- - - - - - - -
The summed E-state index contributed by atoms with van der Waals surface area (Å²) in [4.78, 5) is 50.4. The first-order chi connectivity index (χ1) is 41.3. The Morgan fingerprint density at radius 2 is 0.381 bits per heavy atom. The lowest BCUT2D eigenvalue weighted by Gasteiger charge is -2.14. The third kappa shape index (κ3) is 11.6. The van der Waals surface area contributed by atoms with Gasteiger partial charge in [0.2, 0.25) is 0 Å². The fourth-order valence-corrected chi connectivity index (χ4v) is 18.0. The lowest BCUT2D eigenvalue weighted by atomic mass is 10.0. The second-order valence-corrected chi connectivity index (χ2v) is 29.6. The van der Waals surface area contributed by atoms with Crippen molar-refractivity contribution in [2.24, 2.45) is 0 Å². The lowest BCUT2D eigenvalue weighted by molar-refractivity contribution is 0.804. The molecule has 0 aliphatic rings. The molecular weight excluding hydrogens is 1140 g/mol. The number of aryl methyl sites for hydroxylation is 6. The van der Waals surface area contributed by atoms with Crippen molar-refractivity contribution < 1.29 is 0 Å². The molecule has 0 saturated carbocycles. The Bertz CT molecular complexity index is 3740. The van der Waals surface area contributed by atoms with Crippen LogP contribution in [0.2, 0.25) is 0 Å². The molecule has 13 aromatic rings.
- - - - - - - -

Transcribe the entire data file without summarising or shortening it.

The summed E-state index contributed by atoms with van der Waals surface area (Å²) in [4.78, 5) is 50.4. The first-order chi connectivity index (χ1) is 41.3. The Morgan fingerprint density at radius 2 is 0.381 bits per heavy atom. The lowest BCUT2D eigenvalue weighted by Gasteiger charge is -2.14. The third kappa shape index (κ3) is 11.6. The van der Waals surface area contributed by atoms with Gasteiger partial charge in [0.2, 0.25) is 0 Å². The fourth-order valence-corrected chi connectivity index (χ4v) is 18.0. The lowest BCUT2D eigenvalue weighted by atomic mass is 10.0. The second-order valence-corrected chi connectivity index (χ2v) is 29.6. The van der Waals surface area contributed by atoms with Crippen molar-refractivity contribution in [2.24, 2.45) is 0 Å². The lowest BCUT2D eigenvalue weighted by molar-refractivity contribution is 0.804. The molecule has 0 aliphatic rings. The molecular weight excluding hydrogens is 1140 g/mol. The number of aryl methyl sites for hydroxylation is 6. The van der Waals surface area contributed by atoms with Crippen molar-refractivity contribution < 1.29 is 0 Å². The molecule has 0 saturated carbocycles. The Bertz CT molecular complexity index is 3740. The van der Waals surface area contributed by atoms with Crippen LogP contribution in [0.2, 0.25) is 0 Å². The molecule has 13 aromatic rings.